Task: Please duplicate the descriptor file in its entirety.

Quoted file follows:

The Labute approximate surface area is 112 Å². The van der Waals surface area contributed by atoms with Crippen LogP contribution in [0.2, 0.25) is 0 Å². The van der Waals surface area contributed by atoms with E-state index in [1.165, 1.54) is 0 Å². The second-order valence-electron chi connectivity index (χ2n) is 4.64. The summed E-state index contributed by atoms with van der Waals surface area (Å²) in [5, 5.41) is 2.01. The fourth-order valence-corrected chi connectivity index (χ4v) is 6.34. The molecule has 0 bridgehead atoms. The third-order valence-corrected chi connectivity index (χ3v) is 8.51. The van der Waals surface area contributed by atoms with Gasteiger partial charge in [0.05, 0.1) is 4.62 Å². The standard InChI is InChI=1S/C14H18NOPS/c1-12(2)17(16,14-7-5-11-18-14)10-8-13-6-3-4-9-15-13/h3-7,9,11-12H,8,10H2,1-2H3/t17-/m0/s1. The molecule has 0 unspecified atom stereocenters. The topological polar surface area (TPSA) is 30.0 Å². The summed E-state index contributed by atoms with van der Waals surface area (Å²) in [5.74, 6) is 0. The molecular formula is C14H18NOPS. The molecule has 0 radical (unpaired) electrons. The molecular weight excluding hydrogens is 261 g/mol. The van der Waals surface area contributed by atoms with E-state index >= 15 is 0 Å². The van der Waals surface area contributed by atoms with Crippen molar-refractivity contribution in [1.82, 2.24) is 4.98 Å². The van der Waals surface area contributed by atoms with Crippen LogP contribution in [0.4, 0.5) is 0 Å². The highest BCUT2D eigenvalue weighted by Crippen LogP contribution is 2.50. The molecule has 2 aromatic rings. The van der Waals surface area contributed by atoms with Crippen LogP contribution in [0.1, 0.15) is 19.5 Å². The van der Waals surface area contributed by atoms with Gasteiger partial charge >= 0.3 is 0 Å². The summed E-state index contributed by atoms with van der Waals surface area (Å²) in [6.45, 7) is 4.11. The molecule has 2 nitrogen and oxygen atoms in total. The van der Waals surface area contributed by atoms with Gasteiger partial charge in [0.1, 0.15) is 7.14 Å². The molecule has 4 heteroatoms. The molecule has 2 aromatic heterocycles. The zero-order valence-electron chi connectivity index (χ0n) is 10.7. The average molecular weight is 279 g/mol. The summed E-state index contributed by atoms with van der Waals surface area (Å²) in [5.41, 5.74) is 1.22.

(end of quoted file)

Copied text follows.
The Labute approximate surface area is 112 Å². The van der Waals surface area contributed by atoms with Crippen LogP contribution in [0.2, 0.25) is 0 Å². The van der Waals surface area contributed by atoms with E-state index in [1.165, 1.54) is 0 Å². The second-order valence-electron chi connectivity index (χ2n) is 4.64. The summed E-state index contributed by atoms with van der Waals surface area (Å²) in [5, 5.41) is 2.01. The fourth-order valence-corrected chi connectivity index (χ4v) is 6.34. The molecule has 0 bridgehead atoms. The third-order valence-corrected chi connectivity index (χ3v) is 8.51. The van der Waals surface area contributed by atoms with Gasteiger partial charge in [0.05, 0.1) is 4.62 Å². The standard InChI is InChI=1S/C14H18NOPS/c1-12(2)17(16,14-7-5-11-18-14)10-8-13-6-3-4-9-15-13/h3-7,9,11-12H,8,10H2,1-2H3/t17-/m0/s1. The molecule has 0 unspecified atom stereocenters. The topological polar surface area (TPSA) is 30.0 Å². The summed E-state index contributed by atoms with van der Waals surface area (Å²) in [5.74, 6) is 0. The molecular formula is C14H18NOPS. The molecule has 0 radical (unpaired) electrons. The molecular weight excluding hydrogens is 261 g/mol. The van der Waals surface area contributed by atoms with E-state index >= 15 is 0 Å². The van der Waals surface area contributed by atoms with Crippen molar-refractivity contribution in [1.82, 2.24) is 4.98 Å². The van der Waals surface area contributed by atoms with Crippen LogP contribution in [0.4, 0.5) is 0 Å². The highest BCUT2D eigenvalue weighted by Crippen LogP contribution is 2.50. The molecule has 2 aromatic rings. The van der Waals surface area contributed by atoms with Crippen LogP contribution in [0.1, 0.15) is 19.5 Å². The van der Waals surface area contributed by atoms with Gasteiger partial charge >= 0.3 is 0 Å². The summed E-state index contributed by atoms with van der Waals surface area (Å²) in [6.45, 7) is 4.11. The molecule has 2 nitrogen and oxygen atoms in total. The van der Waals surface area contributed by atoms with Gasteiger partial charge in [0.1, 0.15) is 7.14 Å². The molecule has 4 heteroatoms. The molecule has 2 aromatic heterocycles. The zero-order valence-electron chi connectivity index (χ0n) is 10.7. The average molecular weight is 279 g/mol. The summed E-state index contributed by atoms with van der Waals surface area (Å²) in [5.41, 5.74) is 1.22.